I’m pleased to be hosting the lovely Mary Neighbor as part of Rhonda Parrish’s Giftmas Blog Tour. I don’t think of myself as a crafty person—in either the sense of being sly or capable of arts and crafts—but writing is a craft. It’s sometimes easy to forget that.
I’ve got a strong urge to make gifts by hand this holiday season. Maybe I’m tired and turned off by cyber-this and virtual-that; I want something real and tangible. But there’s one big problem: I don’t do any crafts. As a teenager I made long paper chains made of folded bits of gum wrappers, but I don’t think that counts.
This acorn fell pretty far from the family tree, because my mother used to be very gifted and artistic. She could paint, sketch, and cut impressive silhouettes out of dark construction paper. I remember her handmade ornaments and decorations, and I have a strong suspicion she re-ordered some of our Christmas tree-hanging arrangements, late at night after we went to bed with visions of sugarplums dancing in our heads, to make the tree more balanced and harmonious, to make it more beautiful.
One of my sisters sews beautiful quilts, but to my knowledge, she’s the only one of us who currently does handcrafted projects. So what about the rest of us? My other sister has a knack for keeping family stories alive, and she devotes great energy in keeping us all connected. My brothers have musical gifts and hysterical senses of humor and huge hearts that find expression through all the ways they reach out to me and say “I love you.” So maybe I don’t need a craft after all.
Of course, the holidays are all about family and close friends. As I think of my siblings, I’m left wondering what I contribute. I write, but I don’t write a lot of letters or emails. Months slip by before I pick up the phone. But I treasure my brothers and sisters, and I want to give something back for all the years of their love.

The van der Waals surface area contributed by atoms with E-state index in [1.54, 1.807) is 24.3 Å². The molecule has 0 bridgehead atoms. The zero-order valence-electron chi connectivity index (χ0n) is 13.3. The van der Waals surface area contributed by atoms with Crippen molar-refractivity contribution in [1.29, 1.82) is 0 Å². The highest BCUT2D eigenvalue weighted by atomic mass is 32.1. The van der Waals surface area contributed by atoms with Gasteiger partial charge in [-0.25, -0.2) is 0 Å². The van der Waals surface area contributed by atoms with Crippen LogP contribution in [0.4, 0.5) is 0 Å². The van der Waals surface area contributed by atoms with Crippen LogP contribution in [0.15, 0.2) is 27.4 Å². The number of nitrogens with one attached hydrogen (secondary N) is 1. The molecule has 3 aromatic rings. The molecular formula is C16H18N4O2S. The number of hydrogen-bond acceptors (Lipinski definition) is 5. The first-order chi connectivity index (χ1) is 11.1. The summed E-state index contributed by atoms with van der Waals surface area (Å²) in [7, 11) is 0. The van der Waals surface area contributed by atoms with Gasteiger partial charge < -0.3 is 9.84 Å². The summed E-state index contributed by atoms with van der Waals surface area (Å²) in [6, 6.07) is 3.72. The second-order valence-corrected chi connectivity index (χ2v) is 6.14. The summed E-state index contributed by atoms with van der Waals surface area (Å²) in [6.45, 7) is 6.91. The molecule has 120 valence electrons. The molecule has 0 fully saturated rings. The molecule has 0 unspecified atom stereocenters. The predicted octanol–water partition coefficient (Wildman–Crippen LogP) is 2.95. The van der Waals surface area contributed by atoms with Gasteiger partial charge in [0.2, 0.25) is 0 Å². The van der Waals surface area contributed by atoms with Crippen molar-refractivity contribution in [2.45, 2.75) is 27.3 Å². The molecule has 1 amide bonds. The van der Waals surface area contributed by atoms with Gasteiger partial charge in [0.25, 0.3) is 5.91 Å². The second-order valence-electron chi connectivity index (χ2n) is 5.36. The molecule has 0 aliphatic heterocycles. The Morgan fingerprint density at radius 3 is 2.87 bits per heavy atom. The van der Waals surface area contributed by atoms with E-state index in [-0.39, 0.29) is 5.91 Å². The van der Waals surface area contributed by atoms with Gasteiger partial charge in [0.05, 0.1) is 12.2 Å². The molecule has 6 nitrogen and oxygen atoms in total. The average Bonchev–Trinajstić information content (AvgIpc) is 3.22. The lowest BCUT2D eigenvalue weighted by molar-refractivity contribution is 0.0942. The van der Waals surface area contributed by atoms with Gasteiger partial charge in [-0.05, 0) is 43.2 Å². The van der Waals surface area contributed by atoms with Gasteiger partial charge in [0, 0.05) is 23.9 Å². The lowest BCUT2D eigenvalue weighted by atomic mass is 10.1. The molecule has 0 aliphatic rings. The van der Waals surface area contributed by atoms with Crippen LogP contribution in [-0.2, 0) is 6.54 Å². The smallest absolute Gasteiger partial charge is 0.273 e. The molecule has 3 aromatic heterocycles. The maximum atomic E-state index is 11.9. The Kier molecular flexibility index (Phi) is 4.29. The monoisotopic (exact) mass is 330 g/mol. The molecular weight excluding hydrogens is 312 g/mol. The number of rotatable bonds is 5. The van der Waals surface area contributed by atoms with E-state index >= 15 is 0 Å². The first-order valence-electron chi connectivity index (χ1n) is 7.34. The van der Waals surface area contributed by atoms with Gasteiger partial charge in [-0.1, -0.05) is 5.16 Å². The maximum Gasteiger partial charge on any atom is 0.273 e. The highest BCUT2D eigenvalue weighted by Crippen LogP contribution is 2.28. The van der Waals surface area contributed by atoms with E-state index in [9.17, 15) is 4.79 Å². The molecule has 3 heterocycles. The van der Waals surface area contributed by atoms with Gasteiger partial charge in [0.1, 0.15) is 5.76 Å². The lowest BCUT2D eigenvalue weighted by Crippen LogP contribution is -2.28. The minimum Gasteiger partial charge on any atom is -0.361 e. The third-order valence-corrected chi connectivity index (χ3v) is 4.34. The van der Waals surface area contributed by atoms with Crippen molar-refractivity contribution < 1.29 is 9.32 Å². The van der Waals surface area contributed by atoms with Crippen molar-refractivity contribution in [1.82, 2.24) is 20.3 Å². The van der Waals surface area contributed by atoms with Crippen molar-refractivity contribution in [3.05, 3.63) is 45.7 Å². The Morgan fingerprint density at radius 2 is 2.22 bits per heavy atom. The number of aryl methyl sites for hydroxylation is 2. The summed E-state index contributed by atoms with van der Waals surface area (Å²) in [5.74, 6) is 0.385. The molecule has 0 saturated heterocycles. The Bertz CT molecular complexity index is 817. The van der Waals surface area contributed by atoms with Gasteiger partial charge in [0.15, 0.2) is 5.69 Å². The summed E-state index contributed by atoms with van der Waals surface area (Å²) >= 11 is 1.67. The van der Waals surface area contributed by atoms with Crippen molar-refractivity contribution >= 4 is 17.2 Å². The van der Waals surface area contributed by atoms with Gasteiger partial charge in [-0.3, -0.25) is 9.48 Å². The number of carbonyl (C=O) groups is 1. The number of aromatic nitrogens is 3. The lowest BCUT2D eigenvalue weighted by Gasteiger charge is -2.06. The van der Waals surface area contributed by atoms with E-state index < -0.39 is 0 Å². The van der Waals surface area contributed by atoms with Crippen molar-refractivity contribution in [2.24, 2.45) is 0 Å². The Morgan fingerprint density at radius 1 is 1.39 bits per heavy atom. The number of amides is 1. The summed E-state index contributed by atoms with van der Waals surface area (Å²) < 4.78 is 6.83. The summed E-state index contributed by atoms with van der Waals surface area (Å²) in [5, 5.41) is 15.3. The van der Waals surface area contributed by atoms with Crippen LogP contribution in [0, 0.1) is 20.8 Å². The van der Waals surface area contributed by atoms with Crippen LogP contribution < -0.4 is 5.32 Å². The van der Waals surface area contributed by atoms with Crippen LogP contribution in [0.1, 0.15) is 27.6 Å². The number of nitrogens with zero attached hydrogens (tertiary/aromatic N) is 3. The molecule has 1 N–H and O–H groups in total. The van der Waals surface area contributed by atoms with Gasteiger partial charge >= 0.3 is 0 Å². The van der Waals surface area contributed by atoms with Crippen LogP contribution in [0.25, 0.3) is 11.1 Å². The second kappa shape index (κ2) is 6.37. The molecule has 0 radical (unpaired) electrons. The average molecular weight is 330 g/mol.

So I come back to writing, and a project comes to mind: an anthology of the genealogy data my mother collected before her death, family photos that I have digitized, and narratives that I can write about that genealogy, including additional history I’ve researched. My mother traced my father’s family back to the seventeenth century, so by Christmas I’ll probably only complete one chapter, of the first generation, but it’s a start. As with all my writing, getting started is the hard part. Once I get rolling, I know I can go the distance.
For Christmas 2015, I’ll print out the chapter as a newsletter and send it to them in binders, so that they can continue adding chapters as I complete them. And maybe by next year, I’ll be able to make all the chapters into a book, and then I’ll be able to say that I literally handcrafted their gifts. For now, I think they’ll be happy with the fact that this first chapter is heartcrafted.
Mary Neighbour is the author of Speak Right On: Conjuring the Slave Narrative of Dred Scott, a work of historical fiction that explores the story of Dred Scott and the history of slavery that has changed our cultural landscape. ABA Booklist described it as “nuances of slavery that provoke human emotions from nobility and loyalty to greed and selfishness,” and the St. Louis Post-Dispatch said about it: “It’s a fine piece of fiction . . . reminiscent of Toni Morrison.”
Neighbour heard the voice of Dred Scott through the few quotes we have from him. She developed his character from researching the slave narratives and folklore of nineteenth-century America and of Africa. Through her book, Mary hopes to stimulate conversations about race and politics in our lives today. Please visit her blog and join the conversation.
And here’s a Giftmas offer for you, holiday reader:
This blog is part of a blog tour and raffle prizes, thanks to Rhonda Parrish’s blog site. Check out the complete list of prizes here http://bit.ly/1jkpUfa to win, or pick up your Rafflecopter code.